Purslane?

I've been (not-very-successfully) fighting purslane in our garden for years. Now, I hear that maybe it's a beneficial companion. ... (http://www.ehow.com/facts_7215746_purslane-companion-plants.html
Or maybe just wishful thinking? If anyone has had any good experiences with it, I'd appreciate hearing.
Thanks, G
(I realize it's considered a delicacy in France. 'nuf said.)
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Stop fighting and start eating. I eat what little I can find and could easily sell large amounts to the local restaurants. I assure you there's a market for it if you'll just look. I know of a couple of commercial gardeners who grow it to sell. Steve
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wrote:

+1 on that. Purslane was absent from my garden for years and I was real happy to see it return this year.
If I were able to take the best flavor of lemon, the crunch of romaine lettuce, and a splash of the mucilaginous okra, I would 're-invent' the purslane plant.
Jim
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George wrote:

The idea of multi-planting is not new. If you need some ground cover (other than mulch) then under planting larger plants with a low growing herb will be fine as long as there is not too much root competition, or as long as you find the compromise satisfactory. It is very common to under plant ornamentals (eg roses) so why not annuals and edibles? If you have no use for one of the plants however the result is not such a good use of space. Instead of making assumptions about purslane try it in a salad and see if you like it - if your Francophobia permits :-)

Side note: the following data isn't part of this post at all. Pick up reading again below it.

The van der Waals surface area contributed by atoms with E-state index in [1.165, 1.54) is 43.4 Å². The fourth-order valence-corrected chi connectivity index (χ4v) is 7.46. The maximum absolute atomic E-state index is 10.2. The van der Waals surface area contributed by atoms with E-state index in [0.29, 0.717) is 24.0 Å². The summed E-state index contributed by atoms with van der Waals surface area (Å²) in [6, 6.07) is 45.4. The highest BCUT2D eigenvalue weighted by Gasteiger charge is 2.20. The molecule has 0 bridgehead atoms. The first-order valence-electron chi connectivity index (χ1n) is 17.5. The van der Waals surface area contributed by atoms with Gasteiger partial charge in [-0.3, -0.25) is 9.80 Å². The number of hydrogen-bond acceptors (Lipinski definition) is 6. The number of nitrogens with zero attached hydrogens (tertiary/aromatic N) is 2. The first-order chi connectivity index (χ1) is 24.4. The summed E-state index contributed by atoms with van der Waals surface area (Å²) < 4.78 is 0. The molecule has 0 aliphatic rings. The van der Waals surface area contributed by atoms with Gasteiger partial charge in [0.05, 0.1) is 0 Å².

There is much waffle published about 'companion planting' along the lines of "X likes Y but not Z". Except for cases of allopathy where X produces an identifiable substance that limits the growth of Z, there is little evidence to show that these likes and dislikes are anything substantial. This does not seem to be the effect that is described in the linked article but it is what many mean by 'companion planting' so before discussing you probably should find out what is intended.
David
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Purslane contains more omega-3 fatty acids (alpha-linolenic acid in particular) than any other leafy vegetable plant. <http://en.wikipedia.org/wiki/Portulaca_oleracea>
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Thanks for the replies. Just for clarity, we do eat purslane, but the 'crop' considerably exceeds our consumption. My concern is more whether it's detrimental to other plants. I don't think I understand 'weeds', despite all the time and energy that I put into removing them. Maybe that would be another post.
George
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